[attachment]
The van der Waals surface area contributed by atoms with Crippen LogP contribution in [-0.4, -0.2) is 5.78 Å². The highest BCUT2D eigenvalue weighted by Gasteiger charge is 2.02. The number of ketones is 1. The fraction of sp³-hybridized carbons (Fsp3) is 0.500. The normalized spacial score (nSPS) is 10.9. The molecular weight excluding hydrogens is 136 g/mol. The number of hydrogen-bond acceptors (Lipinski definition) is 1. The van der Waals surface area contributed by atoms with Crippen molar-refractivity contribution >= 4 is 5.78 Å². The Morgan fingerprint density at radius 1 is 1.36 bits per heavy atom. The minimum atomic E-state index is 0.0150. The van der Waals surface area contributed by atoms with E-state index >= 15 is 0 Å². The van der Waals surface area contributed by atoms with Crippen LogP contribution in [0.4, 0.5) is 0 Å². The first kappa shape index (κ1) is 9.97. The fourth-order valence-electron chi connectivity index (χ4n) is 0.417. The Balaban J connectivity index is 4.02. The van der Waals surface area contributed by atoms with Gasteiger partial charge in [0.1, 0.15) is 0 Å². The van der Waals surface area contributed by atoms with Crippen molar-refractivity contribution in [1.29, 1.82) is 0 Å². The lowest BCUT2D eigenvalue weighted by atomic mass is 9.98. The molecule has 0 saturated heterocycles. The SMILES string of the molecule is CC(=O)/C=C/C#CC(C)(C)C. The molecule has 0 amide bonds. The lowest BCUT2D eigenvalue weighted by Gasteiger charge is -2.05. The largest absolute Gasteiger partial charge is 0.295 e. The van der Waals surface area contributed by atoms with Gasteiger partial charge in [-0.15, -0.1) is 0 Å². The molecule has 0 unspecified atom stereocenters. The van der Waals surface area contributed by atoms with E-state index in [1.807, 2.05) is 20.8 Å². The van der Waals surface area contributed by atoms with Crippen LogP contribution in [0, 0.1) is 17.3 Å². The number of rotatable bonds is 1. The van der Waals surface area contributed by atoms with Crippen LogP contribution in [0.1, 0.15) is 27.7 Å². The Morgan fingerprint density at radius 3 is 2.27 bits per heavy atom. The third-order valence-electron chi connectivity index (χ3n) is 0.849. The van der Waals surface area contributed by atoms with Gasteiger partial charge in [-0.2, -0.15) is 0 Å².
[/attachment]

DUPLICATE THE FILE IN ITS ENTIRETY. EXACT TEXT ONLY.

The van der Waals surface area contributed by atoms with Crippen LogP contribution in [-0.4, -0.2) is 5.78 Å². The highest BCUT2D eigenvalue weighted by Gasteiger charge is 2.02. The number of ketones is 1. The fraction of sp³-hybridized carbons (Fsp3) is 0.500. The normalized spacial score (nSPS) is 10.9. The molecular weight excluding hydrogens is 136 g/mol. The number of hydrogen-bond acceptors (Lipinski definition) is 1. The van der Waals surface area contributed by atoms with Crippen molar-refractivity contribution >= 4 is 5.78 Å². The Morgan fingerprint density at radius 1 is 1.36 bits per heavy atom. The minimum atomic E-state index is 0.0150. The van der Waals surface area contributed by atoms with E-state index >= 15 is 0 Å². The van der Waals surface area contributed by atoms with Crippen LogP contribution in [0.4, 0.5) is 0 Å². The first kappa shape index (κ1) is 9.97. The fourth-order valence-electron chi connectivity index (χ4n) is 0.417. The Balaban J connectivity index is 4.02. The van der Waals surface area contributed by atoms with Gasteiger partial charge in [0.1, 0.15) is 0 Å². The van der Waals surface area contributed by atoms with Crippen molar-refractivity contribution in [1.29, 1.82) is 0 Å². The lowest BCUT2D eigenvalue weighted by atomic mass is 9.98. The molecule has 0 saturated heterocycles. The SMILES string of the molecule is CC(=O)/C=C/C#CC(C)(C)C. The molecule has 0 amide bonds. The lowest BCUT2D eigenvalue weighted by Gasteiger charge is -2.05. The largest absolute Gasteiger partial charge is 0.295 e. The van der Waals surface area contributed by atoms with Gasteiger partial charge in [-0.15, -0.1) is 0 Å². The molecule has 0 unspecified atom stereocenters. The van der Waals surface area contributed by atoms with E-state index in [1.807, 2.05) is 20.8 Å². The van der Waals surface area contributed by atoms with Crippen LogP contribution in [0, 0.1) is 17.3 Å². The number of rotatable bonds is 1. The van der Waals surface area contributed by atoms with Crippen LogP contribution in [0.1, 0.15) is 27.7 Å². The Morgan fingerprint density at radius 3 is 2.27 bits per heavy atom. The third-order valence-electron chi connectivity index (χ3n) is 0.849. The van der Waals surface area contributed by atoms with Gasteiger partial charge in [-0.2, -0.15) is 0 Å².